Some usability features also have been added to the program, which now includes the company's entire application guide for 15,000 vehicles, even though there are not actual photos for all of them.
The program also contains a tire application database with original equipment sizes and speed ratings for a vehicle. It can be searched to find the proper fitment based on speed, load and recommended rim widths for the tires.
"When a dealer starts the program, he can decide whether to use it simply as a visual sales tool, or as an application guide," Mr. Paule explained.
Last year the company modified the program so a consumer can select a set of wheels via Wheel Wizard, then a dealer can write a quote on the sale and tie it into the Heafnet system. "The dealer pulls that up on the screen, sees the consumer's purchase, and knows what (the dealer's) costs are and if the inventory is in the warehouse," he said.
"With a couple of mouse clicks, the products are on their way."
Consumers like Wheel Wizard, he added, since it narrows down their choices, only showing wheels that will fit their vehicles. Dealers like it because it frees them up from having to pore through catalogs, go to the back room to get a wheel, then hold it up to a customer's car. "With it, customers can virtually try them on their car."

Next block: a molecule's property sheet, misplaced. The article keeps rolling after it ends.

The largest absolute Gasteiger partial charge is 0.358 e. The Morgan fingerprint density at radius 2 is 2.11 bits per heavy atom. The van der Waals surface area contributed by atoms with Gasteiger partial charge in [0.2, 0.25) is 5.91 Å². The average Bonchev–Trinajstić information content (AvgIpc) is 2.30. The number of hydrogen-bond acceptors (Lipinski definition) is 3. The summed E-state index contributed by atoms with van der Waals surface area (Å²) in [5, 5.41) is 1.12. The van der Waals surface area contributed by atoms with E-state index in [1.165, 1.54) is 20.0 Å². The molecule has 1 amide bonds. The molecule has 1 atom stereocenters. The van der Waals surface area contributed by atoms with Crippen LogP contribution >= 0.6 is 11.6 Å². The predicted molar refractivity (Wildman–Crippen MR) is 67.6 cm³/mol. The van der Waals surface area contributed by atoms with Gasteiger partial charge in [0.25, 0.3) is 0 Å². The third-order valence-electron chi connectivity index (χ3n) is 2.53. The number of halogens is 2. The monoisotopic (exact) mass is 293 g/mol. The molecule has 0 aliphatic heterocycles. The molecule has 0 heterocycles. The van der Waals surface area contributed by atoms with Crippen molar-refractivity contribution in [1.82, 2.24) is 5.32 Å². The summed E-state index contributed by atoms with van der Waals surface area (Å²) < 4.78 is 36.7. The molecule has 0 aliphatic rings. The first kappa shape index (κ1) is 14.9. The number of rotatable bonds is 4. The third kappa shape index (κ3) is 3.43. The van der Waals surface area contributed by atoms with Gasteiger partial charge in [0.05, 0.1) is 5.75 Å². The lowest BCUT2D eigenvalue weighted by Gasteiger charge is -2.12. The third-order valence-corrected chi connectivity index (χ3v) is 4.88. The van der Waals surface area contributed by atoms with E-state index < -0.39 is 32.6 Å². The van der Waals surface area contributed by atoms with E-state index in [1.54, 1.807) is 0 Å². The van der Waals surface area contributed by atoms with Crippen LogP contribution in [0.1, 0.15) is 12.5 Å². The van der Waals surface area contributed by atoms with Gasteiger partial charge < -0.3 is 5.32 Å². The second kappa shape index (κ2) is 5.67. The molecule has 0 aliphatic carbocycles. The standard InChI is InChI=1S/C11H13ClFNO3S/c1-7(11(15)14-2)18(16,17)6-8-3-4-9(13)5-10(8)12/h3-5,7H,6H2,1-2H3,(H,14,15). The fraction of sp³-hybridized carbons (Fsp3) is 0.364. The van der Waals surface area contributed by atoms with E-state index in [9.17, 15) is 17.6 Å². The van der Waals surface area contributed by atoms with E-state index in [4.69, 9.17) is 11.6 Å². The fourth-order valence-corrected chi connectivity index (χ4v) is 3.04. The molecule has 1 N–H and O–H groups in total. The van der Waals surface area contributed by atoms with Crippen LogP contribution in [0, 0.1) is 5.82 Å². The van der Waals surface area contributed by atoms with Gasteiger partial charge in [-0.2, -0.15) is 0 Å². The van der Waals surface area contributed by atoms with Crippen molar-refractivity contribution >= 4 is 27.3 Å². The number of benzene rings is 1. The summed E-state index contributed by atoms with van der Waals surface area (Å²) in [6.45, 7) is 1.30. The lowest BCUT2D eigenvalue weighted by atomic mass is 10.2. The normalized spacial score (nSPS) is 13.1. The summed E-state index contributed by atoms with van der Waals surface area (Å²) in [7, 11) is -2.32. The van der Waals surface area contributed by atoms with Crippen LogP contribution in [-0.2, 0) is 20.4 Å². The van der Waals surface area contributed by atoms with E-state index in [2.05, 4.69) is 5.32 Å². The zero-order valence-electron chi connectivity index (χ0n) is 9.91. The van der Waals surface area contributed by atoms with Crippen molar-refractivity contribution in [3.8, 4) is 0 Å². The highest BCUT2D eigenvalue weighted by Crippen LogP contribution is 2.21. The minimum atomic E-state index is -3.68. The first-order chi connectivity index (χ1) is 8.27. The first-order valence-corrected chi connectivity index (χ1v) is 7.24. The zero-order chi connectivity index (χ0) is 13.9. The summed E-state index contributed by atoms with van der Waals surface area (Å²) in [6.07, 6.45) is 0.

He has discovered that, while there's a breed of car fanatics highly attuned to their vehicles' appearance, some customers specifically "tell you they're not interested in wheels." But once they try out Wheel Wizard, "in some instances, though they didn't want wheels, they decide they just have to have a set.
"It's almost overwhelming to see the kind of influence a picture can have when they see how easy it is to customize their car in ways they haven't even thought of."
Mr. Paule believes dealers who use Wheel Wizard are selling more custom wheels—and subsequently, more tires. He recalled demonstrating the system to a group at the Heafner booth during a Specialty Equipment Market Association show in Las Vegas when a dealer interjected: "Don't let anybody tell you any differently—that thing makes me money!"
"That's probably the most powerful quote I've ever heard from a dealer," Mr. Paule said.
The product is geared toward a dealer whose primary focus is not wheels, but who occasionally sells them, "wants to sell more and get more comfortable with them"—without needing a large inventory and having to guess at applications. With Wheel Wizard, "all of the answers are right there."
While the West Coast has always been a hotbed for stylizing cars, the movement has spread throughout the U.S. and is big business in places such as Atlanta and Miami. "As computers show up in more and more tire dealerships," he said, dealers are looking for more tools to help them sell better and smarter.